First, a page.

Startled by the unexpected deception, I now saw scattered leaves frozen-stuck in a filigree design that crunched underfoot, that I had taken to be evidence of something else altogether. And here and there, individual leaves neatly covered, cookie-cutter-like, in a thin layer of powdered snow that stood out against the mud-colored, warmer ground where the snow had melted more quickly before the early morning frost had set in and arrested the process. And then, one day, the two snow-filled leaves were gone. It was his birthday, a day he’d planned to spend with me in Berlin, and at once I knew it was over.

There are moments with half-lives that exceed our own, that are capable of emitting shock waves well beyond the memory’s duration. I approached the tree and touched it cautiously, thinking I must be mistaken. Perhaps the tree had hidden its two pupa-like leaves to protect their metamorphosis, to allow them to emerge undisturbed? There was the tiny round navel they had been attached to, no more than a hard brown scab now; I pressed my lips to it and closed my eyes. A moment later, frantic, I searched the ground around the tree, and as my eyes wandered beyond it and saw that the entire park was covered in leaves, all of them brown, all of them curled and brittle, I fell to my knees, and though I felt capable of a systematic search, of sifting through thousands, even hundreds of thousands of leaves until I found the unique pair I had paid a pilgrimage to each day for three months, I understood that it would change nothing: that they had held on but had finally let go, and that it was in keeping with the truth of our situation.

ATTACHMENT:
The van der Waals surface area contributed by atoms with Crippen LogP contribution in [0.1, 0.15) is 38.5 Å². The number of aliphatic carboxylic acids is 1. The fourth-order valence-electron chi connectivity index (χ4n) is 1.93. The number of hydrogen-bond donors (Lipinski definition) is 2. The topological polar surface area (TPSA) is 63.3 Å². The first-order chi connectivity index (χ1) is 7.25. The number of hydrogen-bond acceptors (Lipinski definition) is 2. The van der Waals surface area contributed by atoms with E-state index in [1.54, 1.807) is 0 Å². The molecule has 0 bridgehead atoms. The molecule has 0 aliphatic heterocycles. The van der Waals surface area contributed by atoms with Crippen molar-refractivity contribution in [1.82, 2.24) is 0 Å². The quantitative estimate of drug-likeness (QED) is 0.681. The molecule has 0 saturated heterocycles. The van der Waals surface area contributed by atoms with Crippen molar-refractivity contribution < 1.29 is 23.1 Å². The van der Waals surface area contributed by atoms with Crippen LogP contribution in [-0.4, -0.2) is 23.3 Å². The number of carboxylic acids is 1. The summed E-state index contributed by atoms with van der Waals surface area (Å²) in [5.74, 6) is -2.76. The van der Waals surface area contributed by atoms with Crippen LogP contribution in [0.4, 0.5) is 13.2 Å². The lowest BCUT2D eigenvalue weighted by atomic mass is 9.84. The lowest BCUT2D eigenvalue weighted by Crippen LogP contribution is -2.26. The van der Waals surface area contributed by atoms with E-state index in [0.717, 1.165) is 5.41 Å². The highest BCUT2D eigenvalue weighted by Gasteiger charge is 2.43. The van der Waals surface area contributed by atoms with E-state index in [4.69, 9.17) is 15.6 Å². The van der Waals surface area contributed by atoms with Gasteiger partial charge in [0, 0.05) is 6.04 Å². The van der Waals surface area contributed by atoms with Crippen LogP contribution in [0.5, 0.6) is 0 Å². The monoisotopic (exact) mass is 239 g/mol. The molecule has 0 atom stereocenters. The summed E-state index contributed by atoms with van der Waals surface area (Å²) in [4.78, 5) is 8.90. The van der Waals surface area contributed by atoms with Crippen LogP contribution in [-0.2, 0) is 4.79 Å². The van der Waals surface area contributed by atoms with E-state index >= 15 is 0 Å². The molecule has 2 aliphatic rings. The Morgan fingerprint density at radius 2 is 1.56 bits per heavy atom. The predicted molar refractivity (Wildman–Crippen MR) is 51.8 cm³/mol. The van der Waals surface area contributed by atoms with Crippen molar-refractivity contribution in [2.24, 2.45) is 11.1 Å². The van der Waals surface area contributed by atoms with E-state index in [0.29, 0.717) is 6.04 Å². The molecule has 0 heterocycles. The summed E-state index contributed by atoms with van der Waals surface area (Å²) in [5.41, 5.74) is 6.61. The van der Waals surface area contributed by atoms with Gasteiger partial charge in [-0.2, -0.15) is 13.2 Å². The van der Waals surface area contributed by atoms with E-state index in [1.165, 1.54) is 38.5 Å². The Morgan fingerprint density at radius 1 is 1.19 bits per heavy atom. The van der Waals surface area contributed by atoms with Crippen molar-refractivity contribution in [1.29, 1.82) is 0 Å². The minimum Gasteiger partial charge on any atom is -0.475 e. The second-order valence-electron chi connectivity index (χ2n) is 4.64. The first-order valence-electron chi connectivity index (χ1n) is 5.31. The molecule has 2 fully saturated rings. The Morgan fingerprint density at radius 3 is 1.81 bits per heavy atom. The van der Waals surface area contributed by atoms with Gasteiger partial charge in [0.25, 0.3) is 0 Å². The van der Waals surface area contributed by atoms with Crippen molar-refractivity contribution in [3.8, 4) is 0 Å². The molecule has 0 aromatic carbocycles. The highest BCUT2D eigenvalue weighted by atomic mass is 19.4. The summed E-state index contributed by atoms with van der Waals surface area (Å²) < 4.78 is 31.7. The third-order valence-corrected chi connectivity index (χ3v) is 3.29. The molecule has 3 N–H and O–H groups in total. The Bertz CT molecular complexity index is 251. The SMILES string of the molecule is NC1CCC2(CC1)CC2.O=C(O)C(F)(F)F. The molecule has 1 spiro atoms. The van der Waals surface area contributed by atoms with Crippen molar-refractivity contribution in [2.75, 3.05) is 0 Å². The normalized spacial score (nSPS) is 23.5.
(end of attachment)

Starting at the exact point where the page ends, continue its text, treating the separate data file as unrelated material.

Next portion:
I think of you bringing her back to the restaurant she’d met her lover in so many times, searching her face for a telltale twitch, watching it take in the familiar surroundings of her rendezvous, feign pleasant interest. I see you take note of each detail, think of the chilly sting to the spine, the pinprick of pain concealed in your composed features. We are too civilized to kill, it seems, but there are times a glass shattering against a wall is a soothing sound.

How to explain that the betrayal is of another kind altogether? I know the tidal pull of the blood; that a mere glance can send plumes of fire curling through the nerves. After J. arrived: the sudden, mind-controlling molecular saturation of pheromones in the air, a maddening inability to concentrate, to think of anything at all. Intoxication, situational insanity, delusion. An attraction so fierce it made me angry; the almost violent force required to resist it. Focus on what you don’t like—it’s all there, right in the very first moment. Just take a look back and you can see it clear as day: the sober assessment, the critical points like elephants weighing down the wrong side of the scale, and then the sticky-sweet goo of self-deception oozing all over it like an egg cracked atop a skull, the giddy, hypnotic, honeyed brilliance of it—ah, love! How blind does it have to be to erase that immediate recognition of disaster? Men have their siren song to lead them astray, but what about us?